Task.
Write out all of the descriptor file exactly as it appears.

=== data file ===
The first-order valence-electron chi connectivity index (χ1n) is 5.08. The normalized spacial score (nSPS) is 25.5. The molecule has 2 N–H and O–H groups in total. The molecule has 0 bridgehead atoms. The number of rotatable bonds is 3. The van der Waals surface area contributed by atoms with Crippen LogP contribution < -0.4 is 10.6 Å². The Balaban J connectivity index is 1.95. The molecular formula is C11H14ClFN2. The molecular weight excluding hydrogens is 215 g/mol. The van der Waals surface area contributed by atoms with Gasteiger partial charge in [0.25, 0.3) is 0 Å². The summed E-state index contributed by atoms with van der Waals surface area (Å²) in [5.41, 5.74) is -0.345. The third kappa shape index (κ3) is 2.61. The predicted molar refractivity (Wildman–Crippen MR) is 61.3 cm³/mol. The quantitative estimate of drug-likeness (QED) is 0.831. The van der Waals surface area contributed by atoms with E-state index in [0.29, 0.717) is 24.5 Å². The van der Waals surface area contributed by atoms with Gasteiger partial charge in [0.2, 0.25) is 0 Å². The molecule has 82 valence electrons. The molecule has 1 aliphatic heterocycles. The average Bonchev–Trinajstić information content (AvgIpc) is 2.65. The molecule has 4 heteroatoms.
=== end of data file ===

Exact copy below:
The first-order valence-electron chi connectivity index (χ1n) is 5.08. The normalized spacial score (nSPS) is 25.5. The molecule has 2 N–H and O–H groups in total. The molecule has 0 bridgehead atoms. The number of rotatable bonds is 3. The van der Waals surface area contributed by atoms with Crippen LogP contribution < -0.4 is 10.6 Å². The Balaban J connectivity index is 1.95. The molecular formula is C11H14ClFN2. The molecular weight excluding hydrogens is 215 g/mol. The van der Waals surface area contributed by atoms with Gasteiger partial charge in [0.25, 0.3) is 0 Å². The summed E-state index contributed by atoms with van der Waals surface area (Å²) in [5.41, 5.74) is -0.345. The third kappa shape index (κ3) is 2.61. The predicted molar refractivity (Wildman–Crippen MR) is 61.3 cm³/mol. The quantitative estimate of drug-likeness (QED) is 0.831. The van der Waals surface area contributed by atoms with E-state index in [0.29, 0.717) is 24.5 Å². The van der Waals surface area contributed by atoms with Gasteiger partial charge in [0.2, 0.25) is 0 Å². The molecule has 82 valence electrons. The molecule has 1 aliphatic heterocycles. The average Bonchev–Trinajstić information content (AvgIpc) is 2.65. The molecule has 4 heteroatoms.